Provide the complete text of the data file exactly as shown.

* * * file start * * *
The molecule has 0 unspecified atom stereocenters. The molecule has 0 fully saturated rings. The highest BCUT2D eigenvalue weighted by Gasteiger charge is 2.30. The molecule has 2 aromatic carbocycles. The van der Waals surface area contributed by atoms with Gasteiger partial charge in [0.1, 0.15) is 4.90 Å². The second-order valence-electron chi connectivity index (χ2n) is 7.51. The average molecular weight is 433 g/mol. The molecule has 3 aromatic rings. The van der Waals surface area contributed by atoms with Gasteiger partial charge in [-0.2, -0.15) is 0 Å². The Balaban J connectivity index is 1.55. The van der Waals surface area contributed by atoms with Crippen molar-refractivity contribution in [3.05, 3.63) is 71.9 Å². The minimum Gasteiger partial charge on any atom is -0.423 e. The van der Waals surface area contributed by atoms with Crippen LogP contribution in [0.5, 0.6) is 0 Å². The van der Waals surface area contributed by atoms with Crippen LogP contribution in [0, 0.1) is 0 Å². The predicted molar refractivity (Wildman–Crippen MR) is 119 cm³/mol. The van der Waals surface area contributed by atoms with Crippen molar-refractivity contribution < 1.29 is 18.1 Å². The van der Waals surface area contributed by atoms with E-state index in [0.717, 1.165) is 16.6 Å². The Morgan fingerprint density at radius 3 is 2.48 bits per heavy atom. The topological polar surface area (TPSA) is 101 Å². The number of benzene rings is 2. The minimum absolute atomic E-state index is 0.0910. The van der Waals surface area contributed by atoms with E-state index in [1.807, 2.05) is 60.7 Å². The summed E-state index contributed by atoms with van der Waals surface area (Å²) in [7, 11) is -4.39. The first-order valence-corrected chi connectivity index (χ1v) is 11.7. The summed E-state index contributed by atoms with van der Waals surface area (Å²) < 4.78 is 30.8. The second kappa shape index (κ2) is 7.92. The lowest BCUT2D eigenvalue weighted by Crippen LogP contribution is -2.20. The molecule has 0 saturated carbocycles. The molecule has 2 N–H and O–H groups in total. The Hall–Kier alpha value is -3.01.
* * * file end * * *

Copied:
The molecule has 0 unspecified atom stereocenters. The molecule has 0 fully saturated rings. The highest BCUT2D eigenvalue weighted by Gasteiger charge is 2.30. The molecule has 2 aromatic carbocycles. The van der Waals surface area contributed by atoms with Gasteiger partial charge in [0.1, 0.15) is 4.90 Å². The second-order valence-electron chi connectivity index (χ2n) is 7.51. The average molecular weight is 433 g/mol. The molecule has 3 aromatic rings. The van der Waals surface area contributed by atoms with Gasteiger partial charge in [-0.2, -0.15) is 0 Å². The Balaban J connectivity index is 1.55. The van der Waals surface area contributed by atoms with Crippen molar-refractivity contribution in [3.05, 3.63) is 71.9 Å². The minimum Gasteiger partial charge on any atom is -0.423 e. The van der Waals surface area contributed by atoms with Crippen LogP contribution in [0.5, 0.6) is 0 Å². The van der Waals surface area contributed by atoms with Crippen LogP contribution in [0, 0.1) is 0 Å². The predicted molar refractivity (Wildman–Crippen MR) is 119 cm³/mol. The van der Waals surface area contributed by atoms with Crippen molar-refractivity contribution < 1.29 is 18.1 Å². The van der Waals surface area contributed by atoms with E-state index in [0.717, 1.165) is 16.6 Å². The Morgan fingerprint density at radius 3 is 2.48 bits per heavy atom. The topological polar surface area (TPSA) is 101 Å². The number of benzene rings is 2. The minimum absolute atomic E-state index is 0.0910. The van der Waals surface area contributed by atoms with E-state index in [1.807, 2.05) is 60.7 Å². The summed E-state index contributed by atoms with van der Waals surface area (Å²) in [7, 11) is -4.39. The first-order valence-corrected chi connectivity index (χ1v) is 11.7. The summed E-state index contributed by atoms with van der Waals surface area (Å²) < 4.78 is 30.8. The second kappa shape index (κ2) is 7.92. The lowest BCUT2D eigenvalue weighted by Crippen LogP contribution is -2.20. The molecule has 0 saturated carbocycles. The molecule has 2 N–H and O–H groups in total. The Hall–Kier alpha value is -3.01.